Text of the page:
Cannabis Science

17 December 2018

Mango: A Cannaisseur’s best friend

How mango can help to boost your high

By Herbert M. Green

Who would have thought that a yummy tropical fruit could help you get even higher than you’d be without it? Guess what! It’s true. As scientific research on the chemical compounds in cannabis continues to intensify, those clever lab jockeys figured out that mangoes can give your high a considerable boost. How? Read on and be amazed.

The smell of fresh dirt

Munching on a fresh mango or drinking a yummy mango smoothie 45 minutes to an hour before toking on your favorite strain, will radically increase the euphoric feeling, or amplify the pain relieving qualities of any strain. This is because cannabis and mangoes both have a significant amount of the terpene Myrcene, a chemical compound also found in the essential oils of other plants like hops and lemongrass. Myrcene is the most abundant terpene in cannabis and is the main reason why most strains share that earthy aroma.

Myrcene is the key to your brain

When you are smoking or vaping cannabis the myrcene terpenes in the plant assist the THC molecules in passing through the Blood Brain Barrier (BBB) more efficiently through a synergy process called the ‘Entourage Effect. The average time for THC to reach the Endocannabinoid System (ECS) receptors in the brain, thus making you high, is about seven seconds. However, if you have eaten a mango (or other plants that contain high amounts of myrcene) you effectively double the amount of myrcene in your bloodstream and, because of this, the time it takes for THC to reach your brain is reduced by half. In addition, the duration and strength of your high are doubled as well, resulting in a much stronger euphoric feeling with sativa strains and a more sedated (or ‘couch locked’) feeling with indica strains. An added benefit for medicinal users is that the pain relieving and muscle relaxing qualities of cannabis are also increased by myrcene.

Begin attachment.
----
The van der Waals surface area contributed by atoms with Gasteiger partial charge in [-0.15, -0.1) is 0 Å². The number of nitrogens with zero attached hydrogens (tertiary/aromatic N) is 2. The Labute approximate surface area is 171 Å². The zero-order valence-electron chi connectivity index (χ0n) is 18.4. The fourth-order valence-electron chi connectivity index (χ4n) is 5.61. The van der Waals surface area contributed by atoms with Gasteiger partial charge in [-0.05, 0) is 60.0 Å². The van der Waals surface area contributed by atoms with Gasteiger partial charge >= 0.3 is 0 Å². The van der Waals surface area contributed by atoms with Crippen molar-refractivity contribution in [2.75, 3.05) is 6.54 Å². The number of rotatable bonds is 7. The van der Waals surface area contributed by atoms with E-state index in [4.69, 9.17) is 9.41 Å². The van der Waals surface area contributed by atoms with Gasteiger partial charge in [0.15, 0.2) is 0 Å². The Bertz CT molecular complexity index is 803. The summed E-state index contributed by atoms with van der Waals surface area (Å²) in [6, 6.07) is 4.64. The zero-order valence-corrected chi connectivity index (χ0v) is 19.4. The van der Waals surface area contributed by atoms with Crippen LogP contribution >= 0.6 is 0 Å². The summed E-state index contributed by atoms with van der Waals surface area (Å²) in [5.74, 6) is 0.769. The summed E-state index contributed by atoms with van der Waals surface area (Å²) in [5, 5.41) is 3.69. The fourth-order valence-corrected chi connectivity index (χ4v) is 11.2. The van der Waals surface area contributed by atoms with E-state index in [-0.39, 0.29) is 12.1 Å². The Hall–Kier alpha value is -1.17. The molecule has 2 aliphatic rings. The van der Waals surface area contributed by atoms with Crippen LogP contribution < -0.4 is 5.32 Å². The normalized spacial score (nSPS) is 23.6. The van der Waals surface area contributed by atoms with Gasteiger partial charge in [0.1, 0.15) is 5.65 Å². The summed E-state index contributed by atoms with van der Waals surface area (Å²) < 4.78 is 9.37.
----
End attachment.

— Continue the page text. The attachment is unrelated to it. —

Myrcene swoops in for the assist

A 2011 study published in the British Journal of Pharmacology called “Taming THC: Potential Cannabis Synergy and Phytocannabinoid-terpenoid Entourage Effects” suggests that myrcene does more than just boost your high. In high doses, myrcene is the stuff that makes you sleepy, and in combination with CBD, it helps to decrease inflammation. The same study even suggests that the combination of myrcene, CBD and CBG can help combat the growth of certain cancer tumors. Of course, there is a need for further study before we can conclusively say that consuming cannabis is the cure for (certain types of) cancer but in the meantime, it is a nice thought that it might be one of the magic ingredients.

Post author
Herbert M. Green
Herbert lives and breaths cannabis. And when he’s not breathing it, he’s writing about it. If he’s not doing that, he’s reading about its history or politics. If not reading about cannabis, he’s talking about it, in the hopes he can change the world’s view on cannabis.
See more from Herbert M. Green

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